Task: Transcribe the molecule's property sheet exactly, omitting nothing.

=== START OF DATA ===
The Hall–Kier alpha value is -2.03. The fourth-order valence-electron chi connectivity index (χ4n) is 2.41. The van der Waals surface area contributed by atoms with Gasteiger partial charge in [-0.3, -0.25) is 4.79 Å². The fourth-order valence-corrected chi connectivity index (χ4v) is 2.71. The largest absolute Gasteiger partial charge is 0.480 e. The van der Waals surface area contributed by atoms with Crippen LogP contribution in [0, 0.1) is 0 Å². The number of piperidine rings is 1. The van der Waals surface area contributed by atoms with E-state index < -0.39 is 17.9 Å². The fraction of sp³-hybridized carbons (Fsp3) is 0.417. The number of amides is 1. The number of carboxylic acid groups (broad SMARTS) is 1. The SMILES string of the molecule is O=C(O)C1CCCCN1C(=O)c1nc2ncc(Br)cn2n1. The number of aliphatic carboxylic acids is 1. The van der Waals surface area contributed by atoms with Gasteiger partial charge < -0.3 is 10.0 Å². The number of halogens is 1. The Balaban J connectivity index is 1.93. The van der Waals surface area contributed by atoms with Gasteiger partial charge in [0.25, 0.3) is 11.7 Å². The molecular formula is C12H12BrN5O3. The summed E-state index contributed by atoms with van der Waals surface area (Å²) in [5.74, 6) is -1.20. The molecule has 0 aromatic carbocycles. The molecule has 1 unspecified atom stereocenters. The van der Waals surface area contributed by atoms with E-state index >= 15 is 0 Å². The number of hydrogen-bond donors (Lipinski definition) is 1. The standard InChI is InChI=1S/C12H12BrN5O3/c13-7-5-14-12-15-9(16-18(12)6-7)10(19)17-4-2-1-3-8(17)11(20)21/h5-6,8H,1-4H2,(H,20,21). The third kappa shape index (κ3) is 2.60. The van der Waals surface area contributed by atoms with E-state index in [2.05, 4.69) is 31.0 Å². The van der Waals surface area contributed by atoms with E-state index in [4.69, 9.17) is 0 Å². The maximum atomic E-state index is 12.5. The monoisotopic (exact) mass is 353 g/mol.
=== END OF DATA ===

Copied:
The Hall–Kier alpha value is -2.03. The fourth-order valence-electron chi connectivity index (χ4n) is 2.41. The van der Waals surface area contributed by atoms with Gasteiger partial charge in [-0.3, -0.25) is 4.79 Å². The fourth-order valence-corrected chi connectivity index (χ4v) is 2.71. The largest absolute Gasteiger partial charge is 0.480 e. The van der Waals surface area contributed by atoms with Crippen LogP contribution in [0, 0.1) is 0 Å². The number of piperidine rings is 1. The van der Waals surface area contributed by atoms with E-state index < -0.39 is 17.9 Å². The fraction of sp³-hybridized carbons (Fsp3) is 0.417. The number of amides is 1. The number of carboxylic acid groups (broad SMARTS) is 1. The SMILES string of the molecule is O=C(O)C1CCCCN1C(=O)c1nc2ncc(Br)cn2n1. The number of aliphatic carboxylic acids is 1. The van der Waals surface area contributed by atoms with Gasteiger partial charge < -0.3 is 10.0 Å². The number of halogens is 1. The Balaban J connectivity index is 1.93. The van der Waals surface area contributed by atoms with Gasteiger partial charge in [0.25, 0.3) is 11.7 Å². The molecular formula is C12H12BrN5O3. The summed E-state index contributed by atoms with van der Waals surface area (Å²) in [5.74, 6) is -1.20. The molecule has 0 aromatic carbocycles. The molecule has 1 unspecified atom stereocenters. The van der Waals surface area contributed by atoms with E-state index >= 15 is 0 Å². The number of hydrogen-bond donors (Lipinski definition) is 1. The standard InChI is InChI=1S/C12H12BrN5O3/c13-7-5-14-12-15-9(16-18(12)6-7)10(19)17-4-2-1-3-8(17)11(20)21/h5-6,8H,1-4H2,(H,20,21). The third kappa shape index (κ3) is 2.60. The van der Waals surface area contributed by atoms with E-state index in [2.05, 4.69) is 31.0 Å². The van der Waals surface area contributed by atoms with E-state index in [4.69, 9.17) is 0 Å². The maximum atomic E-state index is 12.5. The monoisotopic (exact) mass is 353 g/mol.